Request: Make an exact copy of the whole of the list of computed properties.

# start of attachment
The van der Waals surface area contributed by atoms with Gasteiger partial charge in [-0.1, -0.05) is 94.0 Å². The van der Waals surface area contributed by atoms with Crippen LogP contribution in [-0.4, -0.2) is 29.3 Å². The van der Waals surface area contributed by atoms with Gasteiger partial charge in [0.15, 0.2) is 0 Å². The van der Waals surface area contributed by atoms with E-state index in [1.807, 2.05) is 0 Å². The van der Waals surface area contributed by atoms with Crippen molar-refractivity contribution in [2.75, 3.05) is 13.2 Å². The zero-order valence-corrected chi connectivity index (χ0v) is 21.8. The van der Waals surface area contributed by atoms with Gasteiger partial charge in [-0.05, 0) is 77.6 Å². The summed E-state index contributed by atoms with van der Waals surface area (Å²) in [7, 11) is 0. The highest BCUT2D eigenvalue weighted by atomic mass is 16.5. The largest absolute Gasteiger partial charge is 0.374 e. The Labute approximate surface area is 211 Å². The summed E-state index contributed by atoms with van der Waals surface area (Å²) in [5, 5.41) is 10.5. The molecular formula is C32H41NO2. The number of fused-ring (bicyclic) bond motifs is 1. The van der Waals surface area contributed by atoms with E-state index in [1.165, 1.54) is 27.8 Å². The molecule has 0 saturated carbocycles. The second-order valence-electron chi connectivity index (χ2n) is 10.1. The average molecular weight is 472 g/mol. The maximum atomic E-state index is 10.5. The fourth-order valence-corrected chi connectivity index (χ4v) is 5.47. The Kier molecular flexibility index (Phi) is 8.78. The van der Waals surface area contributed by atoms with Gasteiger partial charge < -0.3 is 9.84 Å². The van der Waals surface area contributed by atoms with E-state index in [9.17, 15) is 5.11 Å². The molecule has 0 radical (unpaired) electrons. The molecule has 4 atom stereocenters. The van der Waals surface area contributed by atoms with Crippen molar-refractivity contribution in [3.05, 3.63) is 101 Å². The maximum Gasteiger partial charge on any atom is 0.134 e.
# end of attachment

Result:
The van der Waals surface area contributed by atoms with Gasteiger partial charge in [-0.1, -0.05) is 94.0 Å². The van der Waals surface area contributed by atoms with Crippen LogP contribution in [-0.4, -0.2) is 29.3 Å². The van der Waals surface area contributed by atoms with Gasteiger partial charge in [0.15, 0.2) is 0 Å². The van der Waals surface area contributed by atoms with E-state index in [1.807, 2.05) is 0 Å². The van der Waals surface area contributed by atoms with Crippen molar-refractivity contribution in [2.75, 3.05) is 13.2 Å². The zero-order valence-corrected chi connectivity index (χ0v) is 21.8. The van der Waals surface area contributed by atoms with Gasteiger partial charge in [-0.05, 0) is 77.6 Å². The summed E-state index contributed by atoms with van der Waals surface area (Å²) in [7, 11) is 0. The highest BCUT2D eigenvalue weighted by atomic mass is 16.5. The largest absolute Gasteiger partial charge is 0.374 e. The Labute approximate surface area is 211 Å². The summed E-state index contributed by atoms with van der Waals surface area (Å²) in [5, 5.41) is 10.5. The molecular formula is C32H41NO2. The number of fused-ring (bicyclic) bond motifs is 1. The van der Waals surface area contributed by atoms with E-state index in [1.165, 1.54) is 27.8 Å². The molecule has 0 saturated carbocycles. The second-order valence-electron chi connectivity index (χ2n) is 10.1. The average molecular weight is 472 g/mol. The maximum atomic E-state index is 10.5. The fourth-order valence-corrected chi connectivity index (χ4v) is 5.47. The Kier molecular flexibility index (Phi) is 8.78. The van der Waals surface area contributed by atoms with Gasteiger partial charge < -0.3 is 9.84 Å². The van der Waals surface area contributed by atoms with E-state index in [9.17, 15) is 5.11 Å². The molecule has 0 radical (unpaired) electrons. The molecule has 4 atom stereocenters. The van der Waals surface area contributed by atoms with Crippen molar-refractivity contribution in [3.05, 3.63) is 101 Å². The maximum Gasteiger partial charge on any atom is 0.134 e.